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When Exactly Is the Quadrantids Meteor Shower?

Updated: Clouds, city lights and brief duration could make it difficult to catch a shooting star, but there's always online viewing.

Updated below. If you blink you might miss the Quadrantids Meteor Shower. It peaks in the hours right before dawn on Wednesday, Jan. 3, 2012, with a maximum number of meteors per hour of about 80.

The Quadrantids come from an asteroid called 2003 EH1, just as the Geminids did in early December. Meteor showers usually are named based on the constellations where they originate. Quadrans Muralis (mural quadrant) between Bootes and Draco.

The meteor shower is expected to last "only a few hours," according to NASA.com. That means you should look for it in tonight (the night of Jan. 2–3), not tomorrow night (the night of Jan. 3–4). The moon will set after midnight, so the best time to view the meteors will be between then and sunrise at about 7:50 a.m.

There will likely be at least some cloud cover in Fridley tonight, with light snow predicted, but you can watch a Ustream feed of the meteor shower on Jan. 2–4 on NASA.com.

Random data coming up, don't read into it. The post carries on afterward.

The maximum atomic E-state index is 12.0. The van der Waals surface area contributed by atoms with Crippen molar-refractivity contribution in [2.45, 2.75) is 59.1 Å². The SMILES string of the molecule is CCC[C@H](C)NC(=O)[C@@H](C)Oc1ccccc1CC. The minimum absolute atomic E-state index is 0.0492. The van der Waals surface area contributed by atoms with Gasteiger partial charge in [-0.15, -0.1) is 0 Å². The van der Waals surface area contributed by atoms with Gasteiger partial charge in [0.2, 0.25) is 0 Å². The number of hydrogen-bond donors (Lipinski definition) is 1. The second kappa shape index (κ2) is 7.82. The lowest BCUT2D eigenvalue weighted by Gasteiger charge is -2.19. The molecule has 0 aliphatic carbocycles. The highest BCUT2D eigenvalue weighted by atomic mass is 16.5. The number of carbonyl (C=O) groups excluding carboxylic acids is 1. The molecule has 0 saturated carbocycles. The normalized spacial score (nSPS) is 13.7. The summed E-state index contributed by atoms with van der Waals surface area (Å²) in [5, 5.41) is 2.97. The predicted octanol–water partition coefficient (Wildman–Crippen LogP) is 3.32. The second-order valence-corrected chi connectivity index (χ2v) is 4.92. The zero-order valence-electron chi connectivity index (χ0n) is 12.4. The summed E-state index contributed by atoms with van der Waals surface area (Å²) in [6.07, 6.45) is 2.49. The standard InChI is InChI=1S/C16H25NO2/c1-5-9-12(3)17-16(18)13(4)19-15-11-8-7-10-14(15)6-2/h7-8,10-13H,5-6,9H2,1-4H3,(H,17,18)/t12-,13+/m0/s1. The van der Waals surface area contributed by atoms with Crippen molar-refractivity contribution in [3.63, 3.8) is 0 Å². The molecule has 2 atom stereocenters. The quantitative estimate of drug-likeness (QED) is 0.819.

You'll have more luck catching the shooting stars if you're in a place not polluted by light.

In Fridley, that makes your best bet Springbrook Nature Center, which boasts plenty of wide open and dark spaces.

The area around some of the city's lakes—West or East Moore Lake, or Locke Lake—would also be good viewing spots.

Update (5:30 p.m. Wednesday): The forecast continues to say light snow overnight but clear on Thursday. So exactly when the skies clear could determine whether there's a chance of seeing these meteors.

Update (6:15 a.m. Thursday): Still overcast in the Twin Cities.

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